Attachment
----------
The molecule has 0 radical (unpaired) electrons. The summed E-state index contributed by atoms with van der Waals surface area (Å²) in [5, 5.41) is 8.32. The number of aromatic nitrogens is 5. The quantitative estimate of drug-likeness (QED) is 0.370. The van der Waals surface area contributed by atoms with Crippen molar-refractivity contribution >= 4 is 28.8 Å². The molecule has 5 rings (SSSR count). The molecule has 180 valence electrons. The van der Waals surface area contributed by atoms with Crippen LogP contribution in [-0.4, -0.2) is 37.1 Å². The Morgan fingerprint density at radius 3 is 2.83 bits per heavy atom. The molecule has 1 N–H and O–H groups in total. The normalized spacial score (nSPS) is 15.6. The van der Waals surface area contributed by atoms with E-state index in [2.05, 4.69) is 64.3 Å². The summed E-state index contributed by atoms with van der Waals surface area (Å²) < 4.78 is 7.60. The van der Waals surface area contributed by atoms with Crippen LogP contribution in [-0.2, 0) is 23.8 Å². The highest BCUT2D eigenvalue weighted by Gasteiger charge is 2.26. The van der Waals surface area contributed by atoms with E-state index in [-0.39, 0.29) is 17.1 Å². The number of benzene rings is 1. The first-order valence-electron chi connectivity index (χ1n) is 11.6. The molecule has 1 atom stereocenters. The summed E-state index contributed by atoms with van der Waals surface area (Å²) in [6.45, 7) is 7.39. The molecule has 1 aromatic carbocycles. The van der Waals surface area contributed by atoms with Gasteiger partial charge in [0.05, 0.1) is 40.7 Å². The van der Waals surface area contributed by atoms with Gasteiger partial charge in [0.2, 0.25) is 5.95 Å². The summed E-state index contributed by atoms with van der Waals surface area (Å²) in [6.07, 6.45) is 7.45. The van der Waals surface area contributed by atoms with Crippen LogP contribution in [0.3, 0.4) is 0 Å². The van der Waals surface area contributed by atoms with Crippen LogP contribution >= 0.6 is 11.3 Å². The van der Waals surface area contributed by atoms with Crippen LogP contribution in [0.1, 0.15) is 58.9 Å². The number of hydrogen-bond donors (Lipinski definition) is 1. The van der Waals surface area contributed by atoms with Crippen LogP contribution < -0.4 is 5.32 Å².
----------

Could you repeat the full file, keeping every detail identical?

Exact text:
The molecule has 0 radical (unpaired) electrons. The summed E-state index contributed by atoms with van der Waals surface area (Å²) in [5, 5.41) is 8.32. The number of aromatic nitrogens is 5. The quantitative estimate of drug-likeness (QED) is 0.370. The van der Waals surface area contributed by atoms with Crippen molar-refractivity contribution >= 4 is 28.8 Å². The molecule has 5 rings (SSSR count). The molecule has 180 valence electrons. The van der Waals surface area contributed by atoms with Crippen LogP contribution in [-0.4, -0.2) is 37.1 Å². The Morgan fingerprint density at radius 3 is 2.83 bits per heavy atom. The molecule has 1 N–H and O–H groups in total. The normalized spacial score (nSPS) is 15.6. The van der Waals surface area contributed by atoms with E-state index in [2.05, 4.69) is 64.3 Å². The summed E-state index contributed by atoms with van der Waals surface area (Å²) < 4.78 is 7.60. The van der Waals surface area contributed by atoms with Crippen LogP contribution in [-0.2, 0) is 23.8 Å². The highest BCUT2D eigenvalue weighted by Gasteiger charge is 2.26. The van der Waals surface area contributed by atoms with E-state index in [-0.39, 0.29) is 17.1 Å². The number of benzene rings is 1. The first-order valence-electron chi connectivity index (χ1n) is 11.6. The molecule has 1 atom stereocenters. The summed E-state index contributed by atoms with van der Waals surface area (Å²) in [6.45, 7) is 7.39. The molecule has 1 aromatic carbocycles. The van der Waals surface area contributed by atoms with Gasteiger partial charge in [0.05, 0.1) is 40.7 Å². The van der Waals surface area contributed by atoms with Gasteiger partial charge in [0.2, 0.25) is 5.95 Å². The summed E-state index contributed by atoms with van der Waals surface area (Å²) in [6.07, 6.45) is 7.45. The van der Waals surface area contributed by atoms with Crippen LogP contribution in [0.3, 0.4) is 0 Å². The van der Waals surface area contributed by atoms with Crippen LogP contribution >= 0.6 is 11.3 Å². The van der Waals surface area contributed by atoms with Crippen LogP contribution in [0.1, 0.15) is 58.9 Å². The number of hydrogen-bond donors (Lipinski definition) is 1. The van der Waals surface area contributed by atoms with Crippen LogP contribution < -0.4 is 5.32 Å².